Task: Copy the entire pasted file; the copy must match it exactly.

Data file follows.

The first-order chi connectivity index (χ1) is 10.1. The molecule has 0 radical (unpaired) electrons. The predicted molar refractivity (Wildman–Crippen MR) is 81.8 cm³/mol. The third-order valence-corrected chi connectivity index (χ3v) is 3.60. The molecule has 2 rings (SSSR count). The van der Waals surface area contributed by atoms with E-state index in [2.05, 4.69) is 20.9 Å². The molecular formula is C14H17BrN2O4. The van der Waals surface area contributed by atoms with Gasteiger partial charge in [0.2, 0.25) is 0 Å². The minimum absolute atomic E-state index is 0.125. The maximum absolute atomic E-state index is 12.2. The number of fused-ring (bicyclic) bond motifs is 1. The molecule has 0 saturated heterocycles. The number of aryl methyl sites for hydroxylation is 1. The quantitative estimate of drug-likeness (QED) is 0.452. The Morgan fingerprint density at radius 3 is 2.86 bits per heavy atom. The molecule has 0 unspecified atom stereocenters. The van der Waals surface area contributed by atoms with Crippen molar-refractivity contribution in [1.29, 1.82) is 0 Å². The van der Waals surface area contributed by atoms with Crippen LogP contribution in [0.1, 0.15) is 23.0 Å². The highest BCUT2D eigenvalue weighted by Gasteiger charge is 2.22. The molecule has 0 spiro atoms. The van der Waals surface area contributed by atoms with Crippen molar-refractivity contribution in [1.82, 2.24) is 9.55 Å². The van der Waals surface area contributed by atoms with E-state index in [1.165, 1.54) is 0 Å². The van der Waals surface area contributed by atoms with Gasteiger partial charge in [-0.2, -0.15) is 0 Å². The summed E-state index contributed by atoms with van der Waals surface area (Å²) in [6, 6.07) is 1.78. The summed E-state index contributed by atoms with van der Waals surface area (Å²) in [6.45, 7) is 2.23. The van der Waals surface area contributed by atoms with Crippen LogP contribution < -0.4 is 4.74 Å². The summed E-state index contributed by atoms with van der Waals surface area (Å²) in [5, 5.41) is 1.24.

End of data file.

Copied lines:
The first-order chi connectivity index (χ1) is 10.1. The molecule has 0 radical (unpaired) electrons. The predicted molar refractivity (Wildman–Crippen MR) is 81.8 cm³/mol. The third-order valence-corrected chi connectivity index (χ3v) is 3.60. The molecule has 2 rings (SSSR count). The van der Waals surface area contributed by atoms with E-state index in [2.05, 4.69) is 20.9 Å². The molecular formula is C14H17BrN2O4. The van der Waals surface area contributed by atoms with Gasteiger partial charge in [0.2, 0.25) is 0 Å². The minimum absolute atomic E-state index is 0.125. The maximum absolute atomic E-state index is 12.2. The number of fused-ring (bicyclic) bond motifs is 1. The molecule has 0 saturated heterocycles. The number of aryl methyl sites for hydroxylation is 1. The quantitative estimate of drug-likeness (QED) is 0.452. The Morgan fingerprint density at radius 3 is 2.86 bits per heavy atom. The molecule has 0 unspecified atom stereocenters. The van der Waals surface area contributed by atoms with Crippen molar-refractivity contribution in [1.29, 1.82) is 0 Å². The van der Waals surface area contributed by atoms with Crippen LogP contribution in [0.1, 0.15) is 23.0 Å². The highest BCUT2D eigenvalue weighted by Gasteiger charge is 2.22. The molecule has 0 spiro atoms. The van der Waals surface area contributed by atoms with Crippen molar-refractivity contribution in [1.82, 2.24) is 9.55 Å². The van der Waals surface area contributed by atoms with E-state index in [1.165, 1.54) is 0 Å². The van der Waals surface area contributed by atoms with Gasteiger partial charge in [-0.2, -0.15) is 0 Å². The summed E-state index contributed by atoms with van der Waals surface area (Å²) in [6, 6.07) is 1.78. The summed E-state index contributed by atoms with van der Waals surface area (Å²) in [6.45, 7) is 2.23. The van der Waals surface area contributed by atoms with Crippen LogP contribution < -0.4 is 4.74 Å². The summed E-state index contributed by atoms with van der Waals surface area (Å²) in [5, 5.41) is 1.24.